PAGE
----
FDA Approves New Cholesterol-Lowering Drug with Potential Side Effects

The Food and Drug Administration (FDA) approves the marketing of two new cholesterol-lowering drugs from Sanofi and Regeneron P************l, and Amgen Inc.

According to the FDA Advisory Committee, which had evaluated the drugs, Sanofi’s alirocumab, and Amgen’s evolocumab; both, have the ability to block a substance called PCSK9. Based on studies, PCSK9 interferes with the livers’ function in removing cholesterol from the blood. With this ability to inhibit PCSK9, the new drugs can prove to be more effective than the much-older anti-cholesterol medication, statins.

Lifestyle diseases have become even more prevalent. Many people all over the world are afflicted with cardiovascular diseases – the world’s leading cause of mortality – including type 2 diabetes, atherosclerosis, and stroke. Obesity is another alarming global concern, now affecting even very young children. Meanwhile, smoking, alcohol, and drug addiction have further aggravated the general society’s health condition.

Low-density lipoprotein (LDL) cholesterol, which greatly contributes to cardiovascular affliction, has become the subject of worldwide concern. In the US, according to the Center for Disease Control and Prevention, 71 million adults are suffering from high LDL.

This necessitated treatment with cholesterol-lowering medications, with statins being the widely-available drug for the past 20 years.

With the advent of the new drugs from Sanofi and Regeneron P************l, and Amgen Inc, some medical experts have expressed elation over the FDA approval. According to Dr. Steven Nissen, a heart doctor at the Cleveland Clinic, these new medications are far more effective than any other cholesterol-lowering drug.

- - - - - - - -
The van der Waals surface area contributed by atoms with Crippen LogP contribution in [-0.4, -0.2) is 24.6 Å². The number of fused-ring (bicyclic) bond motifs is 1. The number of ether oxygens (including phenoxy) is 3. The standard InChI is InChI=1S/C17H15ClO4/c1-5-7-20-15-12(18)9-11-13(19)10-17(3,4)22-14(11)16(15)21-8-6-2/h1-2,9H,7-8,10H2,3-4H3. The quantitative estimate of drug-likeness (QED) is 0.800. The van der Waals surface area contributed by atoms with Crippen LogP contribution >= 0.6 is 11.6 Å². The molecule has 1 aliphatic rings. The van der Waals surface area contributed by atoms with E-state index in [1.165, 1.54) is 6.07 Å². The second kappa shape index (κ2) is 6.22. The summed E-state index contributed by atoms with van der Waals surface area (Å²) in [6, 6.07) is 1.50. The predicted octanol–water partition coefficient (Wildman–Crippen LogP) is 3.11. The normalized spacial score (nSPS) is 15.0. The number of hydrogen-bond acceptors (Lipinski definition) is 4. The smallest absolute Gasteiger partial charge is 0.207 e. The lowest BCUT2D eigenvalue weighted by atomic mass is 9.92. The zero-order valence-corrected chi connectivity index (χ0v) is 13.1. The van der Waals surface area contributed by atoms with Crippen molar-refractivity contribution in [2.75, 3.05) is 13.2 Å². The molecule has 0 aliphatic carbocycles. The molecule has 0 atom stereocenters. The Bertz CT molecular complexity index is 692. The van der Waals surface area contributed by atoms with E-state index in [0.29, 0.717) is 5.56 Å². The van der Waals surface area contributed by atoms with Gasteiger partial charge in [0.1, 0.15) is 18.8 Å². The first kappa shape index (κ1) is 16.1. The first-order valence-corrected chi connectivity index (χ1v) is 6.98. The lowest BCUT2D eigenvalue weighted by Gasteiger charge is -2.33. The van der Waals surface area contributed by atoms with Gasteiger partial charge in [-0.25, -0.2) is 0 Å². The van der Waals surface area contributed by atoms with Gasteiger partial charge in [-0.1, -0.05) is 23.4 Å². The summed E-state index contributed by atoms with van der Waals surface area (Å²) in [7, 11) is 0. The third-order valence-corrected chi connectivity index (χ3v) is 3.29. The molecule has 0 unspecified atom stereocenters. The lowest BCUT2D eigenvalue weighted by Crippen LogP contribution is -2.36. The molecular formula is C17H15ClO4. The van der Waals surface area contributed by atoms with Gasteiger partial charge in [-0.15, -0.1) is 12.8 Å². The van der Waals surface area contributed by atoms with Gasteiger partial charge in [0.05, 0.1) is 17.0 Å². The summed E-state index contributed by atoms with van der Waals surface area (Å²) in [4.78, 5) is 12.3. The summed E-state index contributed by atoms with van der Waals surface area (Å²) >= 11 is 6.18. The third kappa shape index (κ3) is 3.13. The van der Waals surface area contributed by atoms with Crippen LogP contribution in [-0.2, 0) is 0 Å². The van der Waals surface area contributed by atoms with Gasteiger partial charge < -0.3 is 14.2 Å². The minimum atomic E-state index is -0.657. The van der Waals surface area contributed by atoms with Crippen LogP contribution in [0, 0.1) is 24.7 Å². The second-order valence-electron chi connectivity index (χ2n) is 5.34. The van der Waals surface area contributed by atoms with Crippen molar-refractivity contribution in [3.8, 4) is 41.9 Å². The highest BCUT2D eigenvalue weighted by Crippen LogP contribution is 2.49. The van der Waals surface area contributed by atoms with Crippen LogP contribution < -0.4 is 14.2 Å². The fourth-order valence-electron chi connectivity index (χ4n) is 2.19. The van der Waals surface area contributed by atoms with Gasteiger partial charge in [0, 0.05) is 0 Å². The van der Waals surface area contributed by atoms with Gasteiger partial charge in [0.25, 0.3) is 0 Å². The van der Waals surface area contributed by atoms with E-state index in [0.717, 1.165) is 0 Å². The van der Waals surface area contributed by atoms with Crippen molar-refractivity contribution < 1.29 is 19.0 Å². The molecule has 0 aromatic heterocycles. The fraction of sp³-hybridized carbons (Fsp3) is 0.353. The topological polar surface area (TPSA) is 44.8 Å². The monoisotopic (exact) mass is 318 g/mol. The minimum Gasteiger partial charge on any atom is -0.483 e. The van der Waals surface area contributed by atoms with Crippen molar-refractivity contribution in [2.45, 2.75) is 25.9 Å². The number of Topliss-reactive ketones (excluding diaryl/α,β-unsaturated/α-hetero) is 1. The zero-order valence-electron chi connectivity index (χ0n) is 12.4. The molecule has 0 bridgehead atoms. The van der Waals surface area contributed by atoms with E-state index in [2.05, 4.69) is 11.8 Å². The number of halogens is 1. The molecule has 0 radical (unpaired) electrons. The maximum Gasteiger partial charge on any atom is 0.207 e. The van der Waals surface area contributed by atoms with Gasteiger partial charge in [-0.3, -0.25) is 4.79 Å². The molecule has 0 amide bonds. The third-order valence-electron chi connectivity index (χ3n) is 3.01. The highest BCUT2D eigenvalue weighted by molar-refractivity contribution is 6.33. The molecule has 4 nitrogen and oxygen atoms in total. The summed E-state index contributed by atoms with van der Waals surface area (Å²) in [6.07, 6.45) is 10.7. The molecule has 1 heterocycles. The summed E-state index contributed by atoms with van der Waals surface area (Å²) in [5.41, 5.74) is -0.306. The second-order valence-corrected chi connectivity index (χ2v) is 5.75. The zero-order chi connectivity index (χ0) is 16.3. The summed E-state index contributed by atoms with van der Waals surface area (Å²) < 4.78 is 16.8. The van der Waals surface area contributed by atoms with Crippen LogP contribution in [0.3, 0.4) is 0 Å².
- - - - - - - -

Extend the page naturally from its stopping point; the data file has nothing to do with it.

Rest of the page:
But, there is a concern among the general public if the drugs have the capacity to lower cholesterol without any cardiovascular risk.

This is the same concern that the FDA Advisory Committee stated in its recommendation to the FDA. They have approved the new drugs, but only for patients who have abnormally high cholesterol levels, due to a genetic disorder known as familial hypercholesterolemia.

The panelists said that they wanted more data on potential side effects, including allergic reaction and diabetes, as shown by brief studies conducted by Sanofi.

With Amgen’s evolocumab, common side effects were nasopharyngitis, respiratory tract infections, and backache. There were also potential safety issues, including the possibility of pancreatitis, type 2 diabetes, and reactions in injection areas.